From the father to Uncle Sam to shrinks, no one's cutting slack on my ADD lapses.
by Jane D.
I was invited to my first Jewish birthday party over the weekend. My friend and fellow swim buddy, Barbara, celebrated her big 6-5. It was at a hole-in-the-wall Romanian steakhouse in Chinatown.
But before that, I had breakfast with the father at a cafe across Grand Central. He tells me that Uncle Sam sent back my tax form because I forgot to fill out a line – very ADD of me :) – and he hands me all of these checks from the flexible spending account reminding me of all I have spent on the Buddhaman and on the shrink woman, who, by the way, is leaving and will be replaced by someone else. I'm sad about it. For a while, it was nice to have someone who was sympathetic, rather than drill sergeant-like, even though I know I need tough love.
The father keeps telling me that if I want to date men, I need to undergo some behavior modification, like be more understanding, do more listening, less talking. He says that sometimes I talk too much. I wonder how much of this is me versus ADD. It's the whole chicken and egg question, which came first? I said I am trying.
In some ways, I have become increasingly more empathetic with the adults who I teach swimming lessons with on Saturdays. I feel for them. One of them is a woman in her mid 40s, a mousy woman with Tammy Faye Bakker-thick mascara. She looked like she was going to cry when I said that we'd go under the water together to just get wet. Like a shower, like the rain. Blowing bubbles was like blowing out birthday candles, I told her.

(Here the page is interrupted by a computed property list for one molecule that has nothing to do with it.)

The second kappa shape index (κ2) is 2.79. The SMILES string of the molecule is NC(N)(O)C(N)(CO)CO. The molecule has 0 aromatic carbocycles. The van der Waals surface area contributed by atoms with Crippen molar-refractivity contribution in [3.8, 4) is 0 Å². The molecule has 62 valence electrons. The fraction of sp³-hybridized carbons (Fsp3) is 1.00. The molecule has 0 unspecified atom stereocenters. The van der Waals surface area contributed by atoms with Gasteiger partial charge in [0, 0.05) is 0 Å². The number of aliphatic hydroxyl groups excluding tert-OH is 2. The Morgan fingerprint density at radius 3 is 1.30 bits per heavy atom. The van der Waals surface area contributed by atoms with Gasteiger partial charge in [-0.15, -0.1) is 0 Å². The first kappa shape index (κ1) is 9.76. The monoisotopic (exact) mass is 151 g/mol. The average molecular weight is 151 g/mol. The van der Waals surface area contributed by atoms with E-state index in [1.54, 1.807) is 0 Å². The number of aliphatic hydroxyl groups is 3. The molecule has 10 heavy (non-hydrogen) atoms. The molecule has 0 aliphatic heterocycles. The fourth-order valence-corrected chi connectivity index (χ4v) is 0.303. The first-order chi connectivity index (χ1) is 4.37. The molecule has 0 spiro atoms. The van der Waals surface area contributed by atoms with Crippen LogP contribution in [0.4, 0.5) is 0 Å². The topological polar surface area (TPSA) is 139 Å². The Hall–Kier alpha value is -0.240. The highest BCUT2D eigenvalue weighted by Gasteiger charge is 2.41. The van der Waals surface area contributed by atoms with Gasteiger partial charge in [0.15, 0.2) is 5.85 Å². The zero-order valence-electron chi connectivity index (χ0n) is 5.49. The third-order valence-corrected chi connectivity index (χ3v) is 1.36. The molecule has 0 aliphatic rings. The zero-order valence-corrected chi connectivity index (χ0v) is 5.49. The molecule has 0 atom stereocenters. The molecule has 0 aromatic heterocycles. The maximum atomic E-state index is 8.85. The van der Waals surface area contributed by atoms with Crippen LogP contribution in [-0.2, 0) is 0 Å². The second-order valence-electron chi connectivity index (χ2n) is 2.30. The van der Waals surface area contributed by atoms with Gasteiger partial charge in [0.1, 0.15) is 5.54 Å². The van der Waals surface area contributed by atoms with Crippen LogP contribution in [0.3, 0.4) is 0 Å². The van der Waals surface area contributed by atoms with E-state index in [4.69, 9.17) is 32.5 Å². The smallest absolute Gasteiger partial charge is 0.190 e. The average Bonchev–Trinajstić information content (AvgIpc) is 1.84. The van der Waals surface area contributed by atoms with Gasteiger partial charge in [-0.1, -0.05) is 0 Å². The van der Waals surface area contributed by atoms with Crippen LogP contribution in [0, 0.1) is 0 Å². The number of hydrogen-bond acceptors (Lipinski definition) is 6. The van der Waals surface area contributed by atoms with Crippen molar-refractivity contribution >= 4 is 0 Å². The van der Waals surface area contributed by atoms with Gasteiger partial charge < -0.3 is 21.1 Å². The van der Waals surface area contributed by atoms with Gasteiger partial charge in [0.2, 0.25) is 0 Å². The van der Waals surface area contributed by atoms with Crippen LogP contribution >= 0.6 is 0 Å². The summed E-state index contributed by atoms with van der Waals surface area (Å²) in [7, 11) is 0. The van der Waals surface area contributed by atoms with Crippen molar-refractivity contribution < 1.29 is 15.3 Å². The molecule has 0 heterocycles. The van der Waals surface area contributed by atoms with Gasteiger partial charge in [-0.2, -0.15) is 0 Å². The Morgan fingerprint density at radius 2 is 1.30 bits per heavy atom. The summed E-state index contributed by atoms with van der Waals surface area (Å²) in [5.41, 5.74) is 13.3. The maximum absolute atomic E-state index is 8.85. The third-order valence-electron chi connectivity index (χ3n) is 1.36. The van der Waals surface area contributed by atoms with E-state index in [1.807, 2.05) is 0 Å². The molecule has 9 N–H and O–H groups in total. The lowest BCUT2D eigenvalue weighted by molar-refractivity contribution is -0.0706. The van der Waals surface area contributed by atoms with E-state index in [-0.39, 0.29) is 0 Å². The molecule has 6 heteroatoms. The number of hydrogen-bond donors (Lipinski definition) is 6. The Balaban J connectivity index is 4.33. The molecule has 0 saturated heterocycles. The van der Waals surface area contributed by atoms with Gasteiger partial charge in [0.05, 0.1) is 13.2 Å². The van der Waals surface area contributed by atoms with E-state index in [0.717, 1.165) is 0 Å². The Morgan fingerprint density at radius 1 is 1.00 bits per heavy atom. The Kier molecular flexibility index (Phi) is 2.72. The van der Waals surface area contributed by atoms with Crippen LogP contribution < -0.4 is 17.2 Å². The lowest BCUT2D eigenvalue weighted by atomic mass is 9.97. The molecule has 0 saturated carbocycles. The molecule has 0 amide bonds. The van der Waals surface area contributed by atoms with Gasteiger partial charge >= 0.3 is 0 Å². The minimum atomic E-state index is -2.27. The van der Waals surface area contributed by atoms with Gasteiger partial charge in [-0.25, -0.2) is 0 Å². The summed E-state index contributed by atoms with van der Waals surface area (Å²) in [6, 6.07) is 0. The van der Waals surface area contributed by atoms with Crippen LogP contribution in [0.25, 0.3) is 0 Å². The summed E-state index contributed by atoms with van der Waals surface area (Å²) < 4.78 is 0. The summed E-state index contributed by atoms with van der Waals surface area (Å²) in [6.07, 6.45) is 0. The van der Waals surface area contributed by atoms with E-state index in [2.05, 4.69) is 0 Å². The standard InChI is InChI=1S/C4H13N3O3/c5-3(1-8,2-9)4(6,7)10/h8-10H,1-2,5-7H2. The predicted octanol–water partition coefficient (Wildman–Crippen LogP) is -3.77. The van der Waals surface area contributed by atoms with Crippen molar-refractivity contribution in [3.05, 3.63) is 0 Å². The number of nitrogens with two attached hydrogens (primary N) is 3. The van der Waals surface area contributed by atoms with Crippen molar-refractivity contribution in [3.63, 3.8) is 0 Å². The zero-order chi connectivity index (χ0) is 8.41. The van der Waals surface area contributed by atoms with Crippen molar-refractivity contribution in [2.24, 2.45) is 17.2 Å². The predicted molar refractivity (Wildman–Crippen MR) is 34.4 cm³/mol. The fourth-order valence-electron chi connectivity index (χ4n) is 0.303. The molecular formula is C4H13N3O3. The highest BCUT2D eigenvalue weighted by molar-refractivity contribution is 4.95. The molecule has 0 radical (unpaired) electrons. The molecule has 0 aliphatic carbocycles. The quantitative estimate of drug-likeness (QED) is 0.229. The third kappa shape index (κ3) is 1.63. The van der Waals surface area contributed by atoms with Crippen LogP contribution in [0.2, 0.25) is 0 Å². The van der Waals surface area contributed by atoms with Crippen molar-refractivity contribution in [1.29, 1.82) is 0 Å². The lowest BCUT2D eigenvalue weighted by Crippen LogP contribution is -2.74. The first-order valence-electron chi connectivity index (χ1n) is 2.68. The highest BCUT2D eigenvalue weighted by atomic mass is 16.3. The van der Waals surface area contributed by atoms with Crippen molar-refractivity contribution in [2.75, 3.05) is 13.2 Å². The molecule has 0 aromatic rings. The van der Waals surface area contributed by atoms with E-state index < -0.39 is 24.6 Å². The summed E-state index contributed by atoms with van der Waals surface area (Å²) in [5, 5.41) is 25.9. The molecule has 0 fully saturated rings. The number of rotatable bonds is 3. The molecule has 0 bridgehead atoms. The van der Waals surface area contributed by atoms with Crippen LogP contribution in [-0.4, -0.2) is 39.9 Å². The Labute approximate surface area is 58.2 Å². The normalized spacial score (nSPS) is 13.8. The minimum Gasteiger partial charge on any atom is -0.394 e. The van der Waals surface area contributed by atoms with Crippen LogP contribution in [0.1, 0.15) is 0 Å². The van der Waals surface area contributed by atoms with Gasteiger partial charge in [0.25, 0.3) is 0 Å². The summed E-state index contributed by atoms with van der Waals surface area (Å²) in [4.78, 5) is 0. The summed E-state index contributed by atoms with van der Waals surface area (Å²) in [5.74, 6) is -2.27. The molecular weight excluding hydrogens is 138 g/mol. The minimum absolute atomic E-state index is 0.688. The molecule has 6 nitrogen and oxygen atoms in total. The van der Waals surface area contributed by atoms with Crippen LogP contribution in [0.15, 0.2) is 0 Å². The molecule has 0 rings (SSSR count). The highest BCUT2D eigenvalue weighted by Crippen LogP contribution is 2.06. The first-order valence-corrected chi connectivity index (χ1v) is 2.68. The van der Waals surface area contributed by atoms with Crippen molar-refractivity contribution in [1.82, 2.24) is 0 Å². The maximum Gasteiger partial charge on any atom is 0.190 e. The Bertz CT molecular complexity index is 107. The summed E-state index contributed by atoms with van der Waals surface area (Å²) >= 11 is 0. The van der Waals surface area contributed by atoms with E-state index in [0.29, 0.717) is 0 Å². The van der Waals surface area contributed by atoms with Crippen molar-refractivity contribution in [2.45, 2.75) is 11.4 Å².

She was shaking and kept saying repeatedly, "OK, OK, OK," but I knew it wasn't OK. It seemed obvious and easy to me, but not to her. In the same fashion, someone could look at me and tell me to calm down, do less, focus more, but it's easier said than done.
At the Jewish birthday party, I drank a lot of wine, munched on crackers topped with chopped liver, did shots of egg creme, and looked at the tables of friends and how happy they all seemed. We sang Happy Birthday to Barbara as she held hands with her 90-plus year-old father. Their happiness seemed genuine, too.
Afterward, I drowned my sorrows and the guilt of egg creme, macaroons, and cake by heading to the pool. At the end of the workout, I saw the ex walk in.
He's weird, because he looked at me, stayed around as I swam, and then he said, "a pleasant surprise." I'm starting to feel like it's all empty words anyway. Why should I care? I like him, but there's that old saying, "If you love someone, set them free." Very cliché, but I'm starting to like clichés. They make me feel good like chocolate.